How does any constituency group get a president to do what they want? This question is not a mysterious riddle and the answer is rather simple. The group in question must first assert its right to make a demand, and then make that demand in a consistent and public way and in so doing force a new political consensus that cannot be ignored.
Barack Obama’s first term in office provided tangible political gains for some groups, such as the LGBT and Latino communities. The president ended the armed forces’ ”don’t ask don’t tell” policy which prohibited openly gay men and women from serving. Republican intransigence prevented any efforts to act on immigration reform which would have given the undocumented pathways to legal residence, but Obama did issue an order, Deferred Action, which stopped the deportations of undocumented young people brought to this country as children. Therein lies a lesson for those black people willing to extricate themselves from the abyss of Obama worship.
The victory of young Latinos and Latinas did not come about because of altruistic motives from the administration, but because of a carefully planned and very courageous public campaign. By doing so, these young people risked their very freedom and their ability to stay in the United States, but such was their desire to bring about change that would help them and their families.
When the Dream Act went down to defeat they were obviously discouraged, but they were also motivated to push for what they needed. A group who not only can’t vote, but who aren’t even citizens, and who had no legal right to live in the United States at all went where the group of Americans most in need of political help fear to tread. These activists made African American inaction all the more shameful.
While black Americans celebrate and emote at the very site of a black president, others treat him the way politicians ought to be treated. They insist on quid pro quos in exchange for political support. Even though Obama brought some measure of change with the Deferred Action executive order, members of the group United We Dream are not satisfied. United We Dream national coordinator Carlos Saavedra put it this way. “People are not going to hug the president right now. They are waiting for him to take some action.”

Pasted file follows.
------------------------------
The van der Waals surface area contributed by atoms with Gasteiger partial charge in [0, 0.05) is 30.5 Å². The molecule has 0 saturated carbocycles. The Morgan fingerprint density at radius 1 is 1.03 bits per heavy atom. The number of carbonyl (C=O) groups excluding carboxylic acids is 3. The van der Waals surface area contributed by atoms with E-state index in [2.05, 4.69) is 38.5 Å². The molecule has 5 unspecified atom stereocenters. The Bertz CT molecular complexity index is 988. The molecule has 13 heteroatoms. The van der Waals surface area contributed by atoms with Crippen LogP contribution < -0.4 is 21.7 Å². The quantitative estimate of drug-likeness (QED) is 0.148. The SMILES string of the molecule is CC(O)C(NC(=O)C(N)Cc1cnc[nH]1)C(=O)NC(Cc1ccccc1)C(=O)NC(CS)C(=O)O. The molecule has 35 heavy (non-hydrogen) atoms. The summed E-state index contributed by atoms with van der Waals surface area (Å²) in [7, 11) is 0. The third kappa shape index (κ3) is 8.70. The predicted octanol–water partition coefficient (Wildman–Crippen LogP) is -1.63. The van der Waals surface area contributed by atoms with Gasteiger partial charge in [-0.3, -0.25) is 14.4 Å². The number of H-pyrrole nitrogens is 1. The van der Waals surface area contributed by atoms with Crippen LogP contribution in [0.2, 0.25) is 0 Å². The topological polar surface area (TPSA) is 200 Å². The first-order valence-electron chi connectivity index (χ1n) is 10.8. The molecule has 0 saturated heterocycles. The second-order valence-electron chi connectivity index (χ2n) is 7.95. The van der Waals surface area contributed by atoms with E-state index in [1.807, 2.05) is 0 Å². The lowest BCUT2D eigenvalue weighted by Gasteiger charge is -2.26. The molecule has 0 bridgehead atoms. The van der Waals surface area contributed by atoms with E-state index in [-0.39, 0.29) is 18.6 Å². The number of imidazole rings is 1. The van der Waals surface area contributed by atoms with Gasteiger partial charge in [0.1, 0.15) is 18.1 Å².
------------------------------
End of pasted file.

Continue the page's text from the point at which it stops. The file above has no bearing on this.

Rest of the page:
Unfortunately, too many black people hug Obama when he does nothing for them at all. While black people suffer from loss of their homes, loss of jobs, and mass incarceration, they also confine themselves to bouts of emoting whenever they see the Obamas looking beautiful together at a state dinner.
There was a time when black America led the way in bringing about social and political change. We showed the nation and the world how to take risks, sometimes the risk of losing life itself, in order to fight for justice. The young dreamers risked arrest and deportation. When it appeared that they had failed in their goal they quite simply didn’t give up.
Their dedication was all the more astounding because Barack Obama oversaw the deportations of more than one million people, more than had been deported under any other administration. This fact could have been a reason for further discouragement, but instead the dreamers realized that the high number of deportations was Obama’s responsibility and was proof that the president had the power to stop them too.
When White House advisers claimed that the president had no authority to issue an executive order, the dreamers called them out. In a public meeting Lorella Praeli told Valerie Jarrett, “With all due respect, I disagree.” With an election looming and Latino votes up for grabs, lo and behold, the president issued the Deferred Action order, and took the specter of deportation away from thousands of young people from all over the world.
The Latino community have new found political muscle and aren‘t afraid of showing it off. They know that the Republicans now rue the day they killed the Dream Act and nominated a presidential candidate who worked for “self deportation.” These same dreamers who may have once feared publicly revealing their status now hold very public conventions. The United We Dream convention recently held in Kansas City attracted some 600 participants who drafted a comprehensive platform on all aspects of immigration.
Perhaps they can inspire black people to once again hold political conventions and draft platforms of political action. At one time, it was black Americans who led the way in fighting for social justice. In the future perhaps we will have to learn from others who learned our history lesson better than we did.